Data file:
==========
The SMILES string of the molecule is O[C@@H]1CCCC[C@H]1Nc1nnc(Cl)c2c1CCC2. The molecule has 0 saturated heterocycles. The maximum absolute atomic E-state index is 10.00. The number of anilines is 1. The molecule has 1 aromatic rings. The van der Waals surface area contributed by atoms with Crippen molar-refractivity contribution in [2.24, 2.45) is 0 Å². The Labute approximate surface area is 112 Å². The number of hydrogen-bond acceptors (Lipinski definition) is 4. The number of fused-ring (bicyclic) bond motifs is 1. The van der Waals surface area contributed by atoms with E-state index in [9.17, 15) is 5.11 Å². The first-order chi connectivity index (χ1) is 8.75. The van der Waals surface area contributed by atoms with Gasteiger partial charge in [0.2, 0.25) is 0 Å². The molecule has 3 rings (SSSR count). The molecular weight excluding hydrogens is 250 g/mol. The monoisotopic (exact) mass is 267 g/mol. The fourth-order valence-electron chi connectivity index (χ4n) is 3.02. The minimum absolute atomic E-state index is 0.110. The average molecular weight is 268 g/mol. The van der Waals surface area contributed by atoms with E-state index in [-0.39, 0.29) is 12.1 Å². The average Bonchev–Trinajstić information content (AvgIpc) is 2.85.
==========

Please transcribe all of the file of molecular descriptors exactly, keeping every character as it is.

The SMILES string of the molecule is O[C@@H]1CCCC[C@H]1Nc1nnc(Cl)c2c1CCC2. The molecule has 0 saturated heterocycles. The maximum absolute atomic E-state index is 10.00. The number of anilines is 1. The molecule has 1 aromatic rings. The van der Waals surface area contributed by atoms with Crippen molar-refractivity contribution in [2.24, 2.45) is 0 Å². The Labute approximate surface area is 112 Å². The number of hydrogen-bond acceptors (Lipinski definition) is 4. The number of fused-ring (bicyclic) bond motifs is 1. The van der Waals surface area contributed by atoms with E-state index in [9.17, 15) is 5.11 Å². The first-order chi connectivity index (χ1) is 8.75. The van der Waals surface area contributed by atoms with Gasteiger partial charge in [0.2, 0.25) is 0 Å². The molecule has 3 rings (SSSR count). The molecular weight excluding hydrogens is 250 g/mol. The monoisotopic (exact) mass is 267 g/mol. The fourth-order valence-electron chi connectivity index (χ4n) is 3.02. The minimum absolute atomic E-state index is 0.110. The average molecular weight is 268 g/mol. The van der Waals surface area contributed by atoms with E-state index in [-0.39, 0.29) is 12.1 Å². The average Bonchev–Trinajstić information content (AvgIpc) is 2.85.